Wednesday, January 23

Last Night's Photos

Three more light drawings. As usual, clicking on the photos gives you larger versions with details about the shot.

A light sphere:

This was a mistake that I ended up liking:

A very bright light tunnel:

Tuesday, January 22

Heath Ledger, dead at 28

Ledger was a gifted actor and his role in Brokeback Mountain was just one of the most moving things I've ever seen.

I don't get into celebrity worship culture, but I do feel a personal affinity for people who have done something I think of as a social good. Brokeback Mountain, and especially his part in it, was a major social good, as far as I'm concerned. It transformed the points of view of people across the country and put a human face to gay men that had been sorely lacking in mainstream movies, which often depicted gay men as either social eunichs or flamboyantly over the top. There's nothing wrong with either of those as part of the spectrum of the behavior of gay men overall, but as primary roles in mainstream movies, it's a bit thin.

Ledger, along with his director and costars, managed to bring human faces to the plight of those of us who live under the threat of violence for the nature of our very beings. For the loss of someone so willing to give of himself to play such a part, I'm going to miss his work dearly.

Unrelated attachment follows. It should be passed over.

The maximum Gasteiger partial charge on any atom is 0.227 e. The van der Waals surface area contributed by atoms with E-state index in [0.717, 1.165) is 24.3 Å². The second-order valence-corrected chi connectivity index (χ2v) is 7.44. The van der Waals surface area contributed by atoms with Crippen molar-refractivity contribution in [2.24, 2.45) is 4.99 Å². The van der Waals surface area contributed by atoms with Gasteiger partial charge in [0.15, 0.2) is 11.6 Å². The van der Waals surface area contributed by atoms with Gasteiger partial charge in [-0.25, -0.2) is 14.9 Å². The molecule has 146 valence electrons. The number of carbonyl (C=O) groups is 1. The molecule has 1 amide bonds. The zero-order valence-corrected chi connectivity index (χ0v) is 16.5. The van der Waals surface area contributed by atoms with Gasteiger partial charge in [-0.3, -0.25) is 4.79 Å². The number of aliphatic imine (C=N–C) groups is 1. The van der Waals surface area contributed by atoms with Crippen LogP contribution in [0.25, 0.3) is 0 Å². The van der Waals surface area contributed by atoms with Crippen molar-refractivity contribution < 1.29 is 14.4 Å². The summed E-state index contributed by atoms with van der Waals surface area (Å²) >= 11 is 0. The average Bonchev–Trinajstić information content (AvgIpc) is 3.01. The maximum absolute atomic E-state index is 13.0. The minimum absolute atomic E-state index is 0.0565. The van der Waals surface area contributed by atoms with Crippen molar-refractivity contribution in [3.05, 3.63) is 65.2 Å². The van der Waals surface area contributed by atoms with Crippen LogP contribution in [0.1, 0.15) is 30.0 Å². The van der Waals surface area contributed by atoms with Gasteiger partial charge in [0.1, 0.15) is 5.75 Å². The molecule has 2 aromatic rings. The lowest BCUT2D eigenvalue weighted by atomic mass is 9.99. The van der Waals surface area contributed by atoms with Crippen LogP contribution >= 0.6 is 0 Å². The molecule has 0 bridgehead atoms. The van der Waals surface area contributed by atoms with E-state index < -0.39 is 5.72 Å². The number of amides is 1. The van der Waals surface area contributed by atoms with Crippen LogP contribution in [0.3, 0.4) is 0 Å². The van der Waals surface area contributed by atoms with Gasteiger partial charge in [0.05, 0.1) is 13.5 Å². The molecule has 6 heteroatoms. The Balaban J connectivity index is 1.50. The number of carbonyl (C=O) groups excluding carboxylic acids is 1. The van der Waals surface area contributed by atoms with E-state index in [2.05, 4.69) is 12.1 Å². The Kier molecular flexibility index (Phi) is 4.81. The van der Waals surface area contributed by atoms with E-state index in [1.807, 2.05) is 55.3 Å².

Friday, January 18

Friday Bird Blogging: Barred Owl

It's never easy to spot these guys. This shot in particular was great because the bird eluded me multiple times before I finally got it in sight.

Thursday, January 10

Tonight's photos

Two new light drawings, this time playing with combination of more than one light object in the same shot. As usual, clicking on the image gives you a larger version with more details. The second one was an exposure of over ten minutes. I did one pass on the left (very slowly), then turned around and came back doing the same thing on the right. Then, walking away from the camera, I did the star shapes overhead.

All the lights are attached to an old mop stick, so I can extend my reach, which also allows me to create fairly uniform arcs and sphere shapes.

Saturday, January 5

Vermonters invade New Hampshire to support John Edwards

This is primarily a photo blog: a group of Vermonters (including a not paltry contingent from Vermont's Green Mountain Daily) showed up in Lebanon, New Hampshire this morning to help out with the canvassing. Later, we got to see John Edwards speak, and had a real treat shortly after.

It was a day much colder than expected, and canvassing was fun. Everyone was incredibly polite to one another. We crossed a few paths with an Obama canvasser and wished each other good luck. Everyone we spoke to while canvassing was polite as well, and the common theme, even for people who weren't supporting Edwards was how nice it was to have a *good* set of choices this time around.

Below, I'll post about the speakers we had at the pre-canvassing as well as the treat we got with seeing Edwards, but first, probably one of the best portrait shots I've ever taken: